The all-aluminum ferry is 153.5 ft x 35.5 ft and is powered by four Cummins QSK60-M, EPA Tier 3 diesel engines each delivering 2,200 bhp at 1,800 rev/min. Each engine will power a Hamilton HM721 waterjet through a Twin Disc MG61500SC horizontally-offset gearbox.

Incat Crowther says the ferry represents an evolutionary step from its previous designs built by Gladding-Hearn. According to the designer, the capacity increase had to fit within docking constraints, enforcing upper limits on both the length and beam of the vessel. To meet the requirements, it moved the wheelhouse to a third deck, freeing up the front end of the second deck for VIP passengers.

The restructuring shifted boarding arrangements, with the addition of a middeck boarding door and both forward and aft stairways improving passenger flow and turnaround times, says Incat.

The ferry will provide year-round service between Hyannis and Nantucket Island. It will top speeds of over 34 knots when fully loaded at a deadweight of more than 64 tonnes, said Peter Duclos, President of Gladding-Hearn.

The new ferry is also outfitted with a Naiad Dynamic trim-tab, ride-control system to help improve passenger comfort and safety. The system’s motion sensor measures the relative movement of the vessel and transmits a signal to the hydraulic device to counter the boat’s actions through the waves.

Europe’s Ferry Market
The European ferry market remains in the forefront of technology. The continent that gave the world emission-free, battery operated ferries, will now give forth, the world’s largest hybrid ferry.

Just last month, Norway’s Color Line reported that it would order the largest hybrid ferry ever built. The ferry, which will feature batteries charged via green electricity from dedicated shore side facilities, or recharged on onboard via the ship’s generators, would double the capacity of the vessel it will replace.

Tentatively named the “Color Hybrid, the ferry will be 160 m long and have capacity for 2,000 passengers and up to 500 cars. The ferry is expected to be put into service on the Sandefjord, Norway to Stromstad, Sweden route in 2020.

DAMENwaterbusAnd not to be outdone, Damen says its ready to launch its first composites-construction Water Bus. As we were going to press, the prototype was prepping to begin sea trials.

The Damen Water Bus is the first vessel for public transportation produced at Damen Shipyards, Antalya, Turkey. Its benefits are plentiful—the vessel, which features a slender hull, making it lighter than a traditional aluminum vessel, requires less fuel consumption, less maintenance, will suffer from no corrosion or fatigue problems. It can travel at speeds up to 21 knots and has capacity for 100 passengers.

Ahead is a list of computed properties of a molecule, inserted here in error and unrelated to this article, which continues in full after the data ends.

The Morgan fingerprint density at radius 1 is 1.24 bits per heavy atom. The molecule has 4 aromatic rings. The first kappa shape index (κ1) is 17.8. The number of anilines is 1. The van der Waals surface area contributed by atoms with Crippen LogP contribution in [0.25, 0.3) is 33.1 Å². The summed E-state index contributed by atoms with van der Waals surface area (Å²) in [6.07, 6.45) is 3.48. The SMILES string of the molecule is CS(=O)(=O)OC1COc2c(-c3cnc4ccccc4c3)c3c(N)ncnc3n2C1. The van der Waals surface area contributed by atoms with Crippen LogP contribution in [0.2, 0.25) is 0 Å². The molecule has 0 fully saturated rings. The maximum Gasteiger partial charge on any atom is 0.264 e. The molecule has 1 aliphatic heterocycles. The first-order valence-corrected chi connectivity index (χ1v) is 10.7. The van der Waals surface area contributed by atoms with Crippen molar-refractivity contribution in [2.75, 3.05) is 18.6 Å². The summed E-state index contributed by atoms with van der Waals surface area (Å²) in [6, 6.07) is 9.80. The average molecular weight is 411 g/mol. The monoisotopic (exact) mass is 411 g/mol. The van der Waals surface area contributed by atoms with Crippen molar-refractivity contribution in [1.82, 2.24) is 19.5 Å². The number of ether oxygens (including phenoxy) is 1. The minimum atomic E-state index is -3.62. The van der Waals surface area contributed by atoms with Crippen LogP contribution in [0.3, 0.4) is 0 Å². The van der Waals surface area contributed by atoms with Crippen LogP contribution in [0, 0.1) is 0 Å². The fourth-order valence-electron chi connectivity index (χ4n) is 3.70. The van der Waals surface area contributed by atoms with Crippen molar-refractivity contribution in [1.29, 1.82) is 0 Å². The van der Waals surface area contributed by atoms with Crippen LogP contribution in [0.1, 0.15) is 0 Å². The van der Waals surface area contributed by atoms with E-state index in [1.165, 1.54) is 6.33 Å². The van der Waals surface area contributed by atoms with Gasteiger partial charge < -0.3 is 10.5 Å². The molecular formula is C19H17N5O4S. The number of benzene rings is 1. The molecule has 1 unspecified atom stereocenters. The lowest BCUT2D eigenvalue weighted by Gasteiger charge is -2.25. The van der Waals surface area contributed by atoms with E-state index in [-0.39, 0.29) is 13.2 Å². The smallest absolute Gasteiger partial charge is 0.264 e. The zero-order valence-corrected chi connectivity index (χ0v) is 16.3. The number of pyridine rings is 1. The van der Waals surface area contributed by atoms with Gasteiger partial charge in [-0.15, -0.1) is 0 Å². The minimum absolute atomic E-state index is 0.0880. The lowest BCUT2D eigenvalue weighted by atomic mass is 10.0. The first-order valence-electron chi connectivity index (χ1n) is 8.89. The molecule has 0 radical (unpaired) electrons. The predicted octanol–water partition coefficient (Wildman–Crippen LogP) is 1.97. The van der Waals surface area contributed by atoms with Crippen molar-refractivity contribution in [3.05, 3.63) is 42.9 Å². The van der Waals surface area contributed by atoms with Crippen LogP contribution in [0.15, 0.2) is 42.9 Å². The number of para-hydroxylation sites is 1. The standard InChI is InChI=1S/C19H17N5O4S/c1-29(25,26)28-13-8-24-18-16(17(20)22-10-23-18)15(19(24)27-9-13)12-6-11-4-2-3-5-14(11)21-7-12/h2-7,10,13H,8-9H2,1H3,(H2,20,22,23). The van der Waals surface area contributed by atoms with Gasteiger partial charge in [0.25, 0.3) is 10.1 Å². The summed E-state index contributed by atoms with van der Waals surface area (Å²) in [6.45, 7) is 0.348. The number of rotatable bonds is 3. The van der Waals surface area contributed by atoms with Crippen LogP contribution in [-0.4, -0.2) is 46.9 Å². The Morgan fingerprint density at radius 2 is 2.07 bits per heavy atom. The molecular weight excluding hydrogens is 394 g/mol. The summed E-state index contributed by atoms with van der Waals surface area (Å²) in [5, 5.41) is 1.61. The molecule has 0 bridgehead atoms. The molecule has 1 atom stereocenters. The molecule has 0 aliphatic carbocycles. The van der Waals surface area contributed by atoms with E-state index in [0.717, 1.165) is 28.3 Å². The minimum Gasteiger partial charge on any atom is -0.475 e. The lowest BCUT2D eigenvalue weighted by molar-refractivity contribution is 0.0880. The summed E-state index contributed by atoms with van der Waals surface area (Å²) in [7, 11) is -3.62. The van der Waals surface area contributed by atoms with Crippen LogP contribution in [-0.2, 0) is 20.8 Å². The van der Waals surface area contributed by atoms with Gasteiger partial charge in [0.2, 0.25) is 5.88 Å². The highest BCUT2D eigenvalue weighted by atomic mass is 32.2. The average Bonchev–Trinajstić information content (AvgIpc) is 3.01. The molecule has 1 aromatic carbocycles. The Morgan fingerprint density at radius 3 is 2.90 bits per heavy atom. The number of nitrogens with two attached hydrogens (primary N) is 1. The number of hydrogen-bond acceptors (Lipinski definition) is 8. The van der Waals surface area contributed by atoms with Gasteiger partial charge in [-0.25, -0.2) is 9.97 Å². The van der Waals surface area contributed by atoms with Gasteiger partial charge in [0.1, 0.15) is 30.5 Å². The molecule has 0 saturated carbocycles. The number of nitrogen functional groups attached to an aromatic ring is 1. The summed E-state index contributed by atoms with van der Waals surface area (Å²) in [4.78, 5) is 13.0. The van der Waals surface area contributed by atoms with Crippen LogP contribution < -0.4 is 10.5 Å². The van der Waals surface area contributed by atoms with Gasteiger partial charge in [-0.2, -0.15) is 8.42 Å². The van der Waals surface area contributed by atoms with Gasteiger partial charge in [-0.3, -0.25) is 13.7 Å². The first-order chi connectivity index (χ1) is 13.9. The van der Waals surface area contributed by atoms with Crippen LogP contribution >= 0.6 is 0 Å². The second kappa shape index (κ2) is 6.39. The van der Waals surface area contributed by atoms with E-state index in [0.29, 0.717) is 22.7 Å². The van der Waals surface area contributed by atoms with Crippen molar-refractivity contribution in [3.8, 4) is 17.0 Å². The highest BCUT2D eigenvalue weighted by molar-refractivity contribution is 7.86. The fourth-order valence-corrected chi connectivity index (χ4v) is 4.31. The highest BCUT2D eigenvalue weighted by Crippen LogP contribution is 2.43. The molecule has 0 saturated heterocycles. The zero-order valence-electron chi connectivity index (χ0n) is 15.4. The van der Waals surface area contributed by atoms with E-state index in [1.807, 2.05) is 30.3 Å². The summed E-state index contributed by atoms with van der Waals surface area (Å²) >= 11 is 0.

Damen’s Design & Proposal Engineer, Fast Ferries, Marcel Elenbaas, explains that the Water Bus is built using high quality vacuum infusion technology that creates a “difficult to penetrate closed cell, epoxy sandwich structure.”

Damen says the vessel is ideal for highly congested urban areas, and is a simple and efficient way for using a city’s natural waterways system.

The Water Bus is equipped with two, forward facing, double-screw podded propulsion units—helping to reduce vibrations. Damen says the vessel can be easily adapted to customer specifications, and because of the nature of the composites’ production process, delivery to clients will be quick.

Maxum Petroleum unveils latest bunkering vessel

AUGUST 29, 2016 — The Global Provider, Maxum Petroleum’s newest bunkering vessel, is currently under construction at Jesse Co. in Tacoma, WA, and expected to enter service in January 2017. Scott Prince,

Maxum Petroleum unveils latest bunkering vessel

AUGUST 29, 2016 — The Global Provider, Maxum Petroleum’s newest bunkering vessel, is currently under construction at Jesse Co. in Tacoma, WA, and expected to enter service in January 2017. Scott Prince,

VIDEO: Steamship Authority takes delivery of new ferry

JULY 26, 2016 — The Woods Hole, Martha’s Vineyard, and Nantucket Steamship Authority has taken delivery of the 235 ft M/V Woods Hole.   Built by Conrad Shipyard, Morgan City, LA, the